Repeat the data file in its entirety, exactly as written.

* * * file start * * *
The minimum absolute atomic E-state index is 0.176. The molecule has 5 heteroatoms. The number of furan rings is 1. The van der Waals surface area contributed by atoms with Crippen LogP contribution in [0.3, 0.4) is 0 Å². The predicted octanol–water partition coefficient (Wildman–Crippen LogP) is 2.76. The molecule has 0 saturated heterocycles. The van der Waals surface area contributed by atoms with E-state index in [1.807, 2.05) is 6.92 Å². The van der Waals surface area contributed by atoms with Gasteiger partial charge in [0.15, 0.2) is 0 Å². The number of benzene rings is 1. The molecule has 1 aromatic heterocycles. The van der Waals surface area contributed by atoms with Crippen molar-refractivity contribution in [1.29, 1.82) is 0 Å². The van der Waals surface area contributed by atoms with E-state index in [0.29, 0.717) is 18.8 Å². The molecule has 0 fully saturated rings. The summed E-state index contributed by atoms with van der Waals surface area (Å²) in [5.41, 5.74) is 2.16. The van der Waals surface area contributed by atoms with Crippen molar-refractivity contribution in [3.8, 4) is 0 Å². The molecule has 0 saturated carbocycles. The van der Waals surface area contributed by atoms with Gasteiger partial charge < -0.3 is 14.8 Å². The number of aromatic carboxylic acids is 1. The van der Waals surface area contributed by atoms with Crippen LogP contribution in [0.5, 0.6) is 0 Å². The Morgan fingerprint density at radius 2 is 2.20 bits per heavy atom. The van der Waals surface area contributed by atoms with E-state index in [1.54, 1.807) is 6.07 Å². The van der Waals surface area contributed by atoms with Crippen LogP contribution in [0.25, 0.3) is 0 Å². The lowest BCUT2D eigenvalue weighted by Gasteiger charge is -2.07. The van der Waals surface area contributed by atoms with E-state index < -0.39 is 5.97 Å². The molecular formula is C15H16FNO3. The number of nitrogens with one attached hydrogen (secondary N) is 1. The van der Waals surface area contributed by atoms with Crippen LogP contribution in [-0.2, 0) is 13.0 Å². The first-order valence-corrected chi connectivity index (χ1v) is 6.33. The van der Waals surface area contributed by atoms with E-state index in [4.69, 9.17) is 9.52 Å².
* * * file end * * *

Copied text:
The minimum absolute atomic E-state index is 0.176. The molecule has 5 heteroatoms. The number of furan rings is 1. The van der Waals surface area contributed by atoms with Crippen LogP contribution in [0.3, 0.4) is 0 Å². The predicted octanol–water partition coefficient (Wildman–Crippen LogP) is 2.76. The molecule has 0 saturated heterocycles. The van der Waals surface area contributed by atoms with E-state index in [1.807, 2.05) is 6.92 Å². The van der Waals surface area contributed by atoms with Gasteiger partial charge in [0.15, 0.2) is 0 Å². The number of benzene rings is 1. The molecule has 1 aromatic heterocycles. The van der Waals surface area contributed by atoms with Crippen molar-refractivity contribution in [1.29, 1.82) is 0 Å². The van der Waals surface area contributed by atoms with E-state index in [0.29, 0.717) is 18.8 Å². The molecule has 0 fully saturated rings. The summed E-state index contributed by atoms with van der Waals surface area (Å²) in [5.41, 5.74) is 2.16. The van der Waals surface area contributed by atoms with Crippen molar-refractivity contribution in [3.8, 4) is 0 Å². The molecule has 0 saturated carbocycles. The van der Waals surface area contributed by atoms with Gasteiger partial charge < -0.3 is 14.8 Å². The number of aromatic carboxylic acids is 1. The van der Waals surface area contributed by atoms with Crippen LogP contribution in [0.5, 0.6) is 0 Å². The Morgan fingerprint density at radius 2 is 2.20 bits per heavy atom. The van der Waals surface area contributed by atoms with E-state index in [1.54, 1.807) is 6.07 Å². The van der Waals surface area contributed by atoms with Crippen LogP contribution in [0.25, 0.3) is 0 Å². The lowest BCUT2D eigenvalue weighted by Gasteiger charge is -2.07. The van der Waals surface area contributed by atoms with E-state index < -0.39 is 5.97 Å². The molecular formula is C15H16FNO3. The number of nitrogens with one attached hydrogen (secondary N) is 1. The van der Waals surface area contributed by atoms with Crippen LogP contribution in [-0.2, 0) is 13.0 Å². The first-order valence-corrected chi connectivity index (χ1v) is 6.33. The van der Waals surface area contributed by atoms with E-state index in [4.69, 9.17) is 9.52 Å².